From chasing lighting bugs outside to taking care of their favorite stuffed cat each night, your child will naturally find ways to explore their love of pets. Of course, spending time doing family activities is always important. Consider these ideas on how to combine your child’s love of animals with your family fun time. These activities are sure to entertain as well as educate and create extraordinary family memories for both you and your child.

  • Visit a zoo, farm, aquarium, nature preserve or local science center
  • Consider owning alternative pets like an ant farm or sea monkeys.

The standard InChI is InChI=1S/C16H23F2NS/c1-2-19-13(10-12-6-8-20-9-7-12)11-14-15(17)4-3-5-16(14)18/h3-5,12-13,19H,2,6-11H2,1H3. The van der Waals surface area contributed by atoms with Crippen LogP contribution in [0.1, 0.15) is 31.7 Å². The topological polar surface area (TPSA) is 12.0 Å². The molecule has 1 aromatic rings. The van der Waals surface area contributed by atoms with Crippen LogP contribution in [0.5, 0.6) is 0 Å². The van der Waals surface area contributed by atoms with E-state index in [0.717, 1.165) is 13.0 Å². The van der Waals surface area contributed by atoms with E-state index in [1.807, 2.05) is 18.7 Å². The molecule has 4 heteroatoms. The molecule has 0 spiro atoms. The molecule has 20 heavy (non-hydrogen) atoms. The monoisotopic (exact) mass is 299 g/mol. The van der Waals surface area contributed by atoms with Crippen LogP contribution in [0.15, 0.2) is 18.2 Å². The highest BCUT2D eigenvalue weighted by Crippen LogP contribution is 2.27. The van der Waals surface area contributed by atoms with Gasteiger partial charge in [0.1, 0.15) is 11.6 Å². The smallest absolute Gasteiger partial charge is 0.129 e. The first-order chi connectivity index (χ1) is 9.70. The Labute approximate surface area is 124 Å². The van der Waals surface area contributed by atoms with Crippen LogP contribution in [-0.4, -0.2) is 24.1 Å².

• Pet-sit (a great way to trial run before adopting a pet of your own)
  • Let your child be a vet with the Nici® Wonderland Doll: Veterinarian Set
  • Take a nature walk while bird watching
  • Watch a live stream of an animal from a zoo
  • Visit animals at the pet store
  • Visit a dog park (with or without a dog. Just asking before petting!)
  • Create adorable pets with the Magnutto™ Junior Make a Pet™ Magnetic Activity
  • Visit a petting zoo or butterfly garden
  • Watch a film starring an animal while munching on animal themed snacks (like animal crackers and ants on a log)
  • Go on a virtual experience with the Genuine Ant Farm® Antopia Adventure™ Virtual Explorer
  • Create a zoo with stuffed animals and cardboard box “cages”

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Leave us a comment below and tell us your child’s favorite animal-themed activity.

Helping Your Child Cope with Stress

6 Apr